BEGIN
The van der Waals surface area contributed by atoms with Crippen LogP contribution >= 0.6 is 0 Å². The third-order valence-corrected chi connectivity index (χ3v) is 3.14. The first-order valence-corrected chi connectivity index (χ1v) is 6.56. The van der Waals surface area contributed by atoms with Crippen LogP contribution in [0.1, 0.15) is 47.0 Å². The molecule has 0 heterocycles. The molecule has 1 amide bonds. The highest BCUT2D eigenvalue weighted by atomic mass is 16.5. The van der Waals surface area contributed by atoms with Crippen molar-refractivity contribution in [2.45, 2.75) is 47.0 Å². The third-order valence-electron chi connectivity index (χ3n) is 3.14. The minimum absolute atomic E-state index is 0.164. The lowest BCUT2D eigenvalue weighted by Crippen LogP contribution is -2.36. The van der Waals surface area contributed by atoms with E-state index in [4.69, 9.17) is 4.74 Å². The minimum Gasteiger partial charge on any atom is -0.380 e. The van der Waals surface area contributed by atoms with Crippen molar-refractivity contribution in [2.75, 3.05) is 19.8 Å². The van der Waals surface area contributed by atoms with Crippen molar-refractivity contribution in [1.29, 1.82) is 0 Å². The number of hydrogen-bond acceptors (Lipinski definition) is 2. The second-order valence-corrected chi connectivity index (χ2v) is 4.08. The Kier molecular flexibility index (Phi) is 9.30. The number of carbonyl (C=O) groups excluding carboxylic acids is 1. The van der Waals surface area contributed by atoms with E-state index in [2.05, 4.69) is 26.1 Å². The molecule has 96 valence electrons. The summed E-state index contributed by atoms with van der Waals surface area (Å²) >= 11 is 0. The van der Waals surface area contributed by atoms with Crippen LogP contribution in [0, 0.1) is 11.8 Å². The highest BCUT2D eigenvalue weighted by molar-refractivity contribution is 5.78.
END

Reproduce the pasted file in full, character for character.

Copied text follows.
The van der Waals surface area contributed by atoms with Crippen LogP contribution >= 0.6 is 0 Å². The third-order valence-corrected chi connectivity index (χ3v) is 3.14. The first-order valence-corrected chi connectivity index (χ1v) is 6.56. The van der Waals surface area contributed by atoms with Crippen LogP contribution in [0.1, 0.15) is 47.0 Å². The molecule has 0 heterocycles. The molecule has 1 amide bonds. The highest BCUT2D eigenvalue weighted by atomic mass is 16.5. The van der Waals surface area contributed by atoms with Crippen molar-refractivity contribution in [2.45, 2.75) is 47.0 Å². The third-order valence-electron chi connectivity index (χ3n) is 3.14. The minimum absolute atomic E-state index is 0.164. The lowest BCUT2D eigenvalue weighted by Crippen LogP contribution is -2.36. The van der Waals surface area contributed by atoms with E-state index in [4.69, 9.17) is 4.74 Å². The minimum Gasteiger partial charge on any atom is -0.380 e. The van der Waals surface area contributed by atoms with Crippen molar-refractivity contribution in [2.75, 3.05) is 19.8 Å². The van der Waals surface area contributed by atoms with Crippen molar-refractivity contribution in [1.29, 1.82) is 0 Å². The number of hydrogen-bond acceptors (Lipinski definition) is 2. The second-order valence-corrected chi connectivity index (χ2v) is 4.08. The Kier molecular flexibility index (Phi) is 9.30. The number of carbonyl (C=O) groups excluding carboxylic acids is 1. The van der Waals surface area contributed by atoms with E-state index in [2.05, 4.69) is 26.1 Å². The molecule has 96 valence electrons. The summed E-state index contributed by atoms with van der Waals surface area (Å²) >= 11 is 0. The van der Waals surface area contributed by atoms with Crippen LogP contribution in [0, 0.1) is 11.8 Å². The highest BCUT2D eigenvalue weighted by molar-refractivity contribution is 5.78.